Opening Call: The Australian share market is to open higher.
U.S. stocks closed higher after two days of declines. The 10-year Treasury note yield rose 0.4 basis point to 1.566%. The WSJ Dollar Index was down 0.09% to 86.03. Oil prices ended at a one-week low on global Covid worries and a rise in U.S. crude supplies. Gold prices settled at a two-month high also as Covid’s rise rattled markets.
Australia’s S&P/ASX 200 index pared mid-session losses to close 0.3% lower. The healthcare, industrials, utilities and consumer discretionary sectors rallied into the black after March retail sales rose by more than economists had expected. Tech was the worst-performing Australian sector.
U.S. stocks bounced higher after two consecutive days of declines. After a sluggish start to the day, the S&P 500 rose 0.9% as of the 4 p.m. ET close of trading. The tech-heavy Nasdaq Composite added 1.2%. The Dow Jones Industrial Average gained 0.9%. Some analysts said the recent stretch of declines was a healthy pause for stocks.
“I think that the market will continue to grind higher,” said Mike Lewis, head of U.S. equities cash trading at Barclays.
Gold futures finished higher for a second session to mark their highest settlement in about two months. Precious metals are seen as a haven against uncertainty wrought by Covid-19.
June gold gained $14.70, or 0.8%, to settle at $1,793.10 an ounce, after rising 0.4% on Tuesday.
Oil futures posted their lowest finish in just over a week as traders bet that rising Covid-19 infections in Asia will hurt energy demand, and as official data revealed an unexpected weekly rise in crude inventories.
“There are a lot of moving pieces in the energy market right now, including raising concerns about global Covid-19 cases derailing the recovery in consumer demand,” said Tyler Richey, co-editor at Sevens Report Research.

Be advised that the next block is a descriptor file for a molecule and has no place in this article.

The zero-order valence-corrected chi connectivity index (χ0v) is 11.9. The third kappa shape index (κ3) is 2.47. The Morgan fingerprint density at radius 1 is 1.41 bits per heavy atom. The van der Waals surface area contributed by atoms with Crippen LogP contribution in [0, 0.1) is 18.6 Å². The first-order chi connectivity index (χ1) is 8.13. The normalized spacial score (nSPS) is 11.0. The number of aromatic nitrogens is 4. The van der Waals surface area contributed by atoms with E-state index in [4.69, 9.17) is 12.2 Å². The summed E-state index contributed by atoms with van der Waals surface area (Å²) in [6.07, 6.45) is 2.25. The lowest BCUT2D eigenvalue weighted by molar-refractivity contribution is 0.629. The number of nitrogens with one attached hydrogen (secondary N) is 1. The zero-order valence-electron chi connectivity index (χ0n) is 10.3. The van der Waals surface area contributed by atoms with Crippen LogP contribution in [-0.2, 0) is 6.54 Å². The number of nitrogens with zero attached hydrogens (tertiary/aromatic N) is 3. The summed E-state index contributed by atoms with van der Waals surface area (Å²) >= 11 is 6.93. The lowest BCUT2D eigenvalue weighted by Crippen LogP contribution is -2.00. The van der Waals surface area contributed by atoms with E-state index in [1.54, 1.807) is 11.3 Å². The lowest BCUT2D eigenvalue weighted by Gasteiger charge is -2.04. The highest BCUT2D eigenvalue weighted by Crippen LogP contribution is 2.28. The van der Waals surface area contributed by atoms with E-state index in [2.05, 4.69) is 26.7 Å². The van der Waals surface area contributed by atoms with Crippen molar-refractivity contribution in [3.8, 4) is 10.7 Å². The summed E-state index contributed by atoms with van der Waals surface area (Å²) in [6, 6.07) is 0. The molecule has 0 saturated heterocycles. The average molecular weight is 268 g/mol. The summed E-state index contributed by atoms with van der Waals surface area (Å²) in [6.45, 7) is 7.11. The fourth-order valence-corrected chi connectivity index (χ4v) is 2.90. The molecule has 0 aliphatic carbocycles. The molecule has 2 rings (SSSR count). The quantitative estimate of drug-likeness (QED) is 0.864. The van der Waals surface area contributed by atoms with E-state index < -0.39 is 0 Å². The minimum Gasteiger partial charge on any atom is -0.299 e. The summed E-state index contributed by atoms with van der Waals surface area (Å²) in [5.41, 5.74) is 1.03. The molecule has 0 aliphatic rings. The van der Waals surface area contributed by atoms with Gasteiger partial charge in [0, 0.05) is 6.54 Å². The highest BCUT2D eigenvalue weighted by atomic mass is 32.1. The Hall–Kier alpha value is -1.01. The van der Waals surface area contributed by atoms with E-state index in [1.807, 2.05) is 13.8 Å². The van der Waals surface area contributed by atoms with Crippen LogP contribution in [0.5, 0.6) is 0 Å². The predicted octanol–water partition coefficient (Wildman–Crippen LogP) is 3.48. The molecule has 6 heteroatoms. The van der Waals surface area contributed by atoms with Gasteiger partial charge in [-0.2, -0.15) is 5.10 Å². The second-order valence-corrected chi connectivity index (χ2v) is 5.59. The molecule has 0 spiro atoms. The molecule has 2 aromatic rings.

West Texas Intermediate crude for June delivery fell 2.1% to settle at $61.05 a barrel on the New York Mercantile Exchange. June Brent crude, the global benchmark, fell 1.9% to $65.02 a barrel on ICE Futures Europe. Both benchmarks logged their lowest front-month contract settlements since April 13, according to Dow Jones Market Data.
European sharemarkets rose on Wednesday as optimism about a strong earnings season offset concerns about rising global coronavirus cases. Shares in Hugo Boss rose 6.7% on merger and acquisition speculation. Shares in Italian football club Juventus slumped 13.7% after the breakaway European Super League founder said the league can no longer go ahead. The pan-European STOXX 600 index rose by 0.7%. The German Dax index gained 0.4% and the UK FTSE 100 index was higher by 0.5%. In London trade shares in Rio Tinto rose by 0.3% while shares in BHP lifted by 0.5%.
Major currencies were firmer against the US dollar in European and US trade. The Euro rose from lows near US$1.20 to highs near US$1.2035 and was near US$1.2030 at the US close. The Aussie
dollar rose from lows near US77 cents to highs near US77.60 cents and was near US77.50 cents at the US close. And the Japanese yen held between 107.94 yen per US dollar and JPY108.36 and was near JPY108.06 at the US close.
The Nikkei Stock Average ended broadly lower on growing concerns about additional Covid-19 containment measures. The Nikkei fell 2.0%.
China’s major stock benchmarks ended the session mixed, as healthcare stocks’ gains were offset by weakness in auto companies, as the sector corrected from soaring momentum in the past few sessions. The benchmark Shanghai Composite Index closed flat.
The Shenzhen Composite Index rose 0.2% while the ChiNext Price Index, a measure for emerging industries and startups, was up 0.7%.